Israel-based GetGems mobile wallet and messenger app earned the title of the “most visionary social solution” for “instant payments across social platforms” in the Citi Mobile Challenge in Europe, the Middle East and Africa (EMEA).
Citi announced the results on May 28 at the culmination of the challenge in which they invited technological developers to “reimagine digital banking.” According to GetGems’ press release:
“The GetGems app is poised to provide instant payment solutions across social platforms and [...] explore a commercial relationship with Citi.”
One of more than 740 applicants across 101 countries, GetGems and the other award winners demonstrated what Jim Cowles, CEO of Citi for EMEA, called a “maniacal focus on creating a truly distinctive client experience.” He said such an intense level of focus was necessary for winners to show that they had what it takes to be successful over the long term.
GetGems is one of the first digital currency startups to link mobile payments on the blockchain with a social networking platform. Through their wallet, both banked and unbanked users can instantly send money through the networks of GetGems and Telegram — the open-source software on which the app is based — through text messaging.
By awarding GetGems with the title “Top-10 FinTech Startup,” Citi has recognized the “truly inspiring” app as “a solution that could transform financial services and fuel progress in other industries like transportation and education.”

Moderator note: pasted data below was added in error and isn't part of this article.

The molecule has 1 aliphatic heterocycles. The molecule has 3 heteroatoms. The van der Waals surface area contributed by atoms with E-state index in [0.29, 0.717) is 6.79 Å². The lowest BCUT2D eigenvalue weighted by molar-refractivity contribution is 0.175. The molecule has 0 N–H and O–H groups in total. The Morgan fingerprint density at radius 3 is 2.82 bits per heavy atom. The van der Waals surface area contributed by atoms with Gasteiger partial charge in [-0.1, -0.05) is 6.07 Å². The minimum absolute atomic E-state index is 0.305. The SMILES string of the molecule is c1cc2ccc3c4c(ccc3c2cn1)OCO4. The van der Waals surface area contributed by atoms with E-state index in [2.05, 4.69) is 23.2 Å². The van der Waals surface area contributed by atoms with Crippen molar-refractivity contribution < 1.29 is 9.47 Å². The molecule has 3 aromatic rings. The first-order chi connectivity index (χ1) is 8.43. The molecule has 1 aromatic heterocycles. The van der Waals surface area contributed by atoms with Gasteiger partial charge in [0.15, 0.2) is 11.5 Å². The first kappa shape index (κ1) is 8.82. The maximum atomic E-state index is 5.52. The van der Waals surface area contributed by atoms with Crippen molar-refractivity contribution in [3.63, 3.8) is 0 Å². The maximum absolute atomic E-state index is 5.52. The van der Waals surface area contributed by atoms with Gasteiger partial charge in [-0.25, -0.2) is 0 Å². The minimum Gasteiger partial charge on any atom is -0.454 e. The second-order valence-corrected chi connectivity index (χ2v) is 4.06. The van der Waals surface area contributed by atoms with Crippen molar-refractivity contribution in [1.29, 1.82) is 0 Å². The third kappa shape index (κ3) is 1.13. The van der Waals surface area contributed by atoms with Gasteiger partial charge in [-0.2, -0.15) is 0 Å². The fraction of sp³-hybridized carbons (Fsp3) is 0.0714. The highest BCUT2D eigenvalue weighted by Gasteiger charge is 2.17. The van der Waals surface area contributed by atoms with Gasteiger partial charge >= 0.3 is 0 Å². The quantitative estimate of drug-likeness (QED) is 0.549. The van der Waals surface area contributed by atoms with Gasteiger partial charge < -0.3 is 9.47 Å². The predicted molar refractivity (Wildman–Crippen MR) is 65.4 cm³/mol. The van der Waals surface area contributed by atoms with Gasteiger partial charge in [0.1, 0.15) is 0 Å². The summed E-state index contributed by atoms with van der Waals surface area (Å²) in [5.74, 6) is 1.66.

Citi itself seems intensely focused on the future. The global bank recently requested that the UK government create its own digital currency, the adoption of which Citi called “inevitable.” In a country where digital payments overtook cash transactions for the first time in 2014, commercial relationships with FinTech startups may be a beneficial long-term plan for any bank that wants to remain relevant in today’s quickly changing financial landscape. Cowles said:
“As banks continue to redefine themselves, they must work with the broader FinTech community to discover fresh ideas that can help create the client experience of tomorrow.”
The third-largest global bank by assets, Citi recently pled guilty to the criminal charge of manipulating markets, along with four other big banks, including Barclays, JPMorgan Chase, Royal Bank of Scotland, and UBS. The banks have agreed to pay US$5.6 billion in combined penalties.
In a conversation with Daniel Peled, CEO of GetGems, CoinTelegraph asked about Peled’s reaction to the charges, the potential relationship between GetGems and Citi, and how the two companies may work together in the future.
CoinTelegraph: What does a “commercial relationship” with Citi mean for GetGems?
Daniel Peled: It’s early to say, but they are very excited with what we are doing and the technology we are using. We have a follow-up call early next week, and Citi has a group in Israel that leads the collaboration. The biggest problem with financial services is compliance.
When people’s money is involved, regulation moves to the top of the agenda. Basically, banking disruption requires resources. You need a lot of capital to deploy and meet regulation. Citi can potentially offer a big support.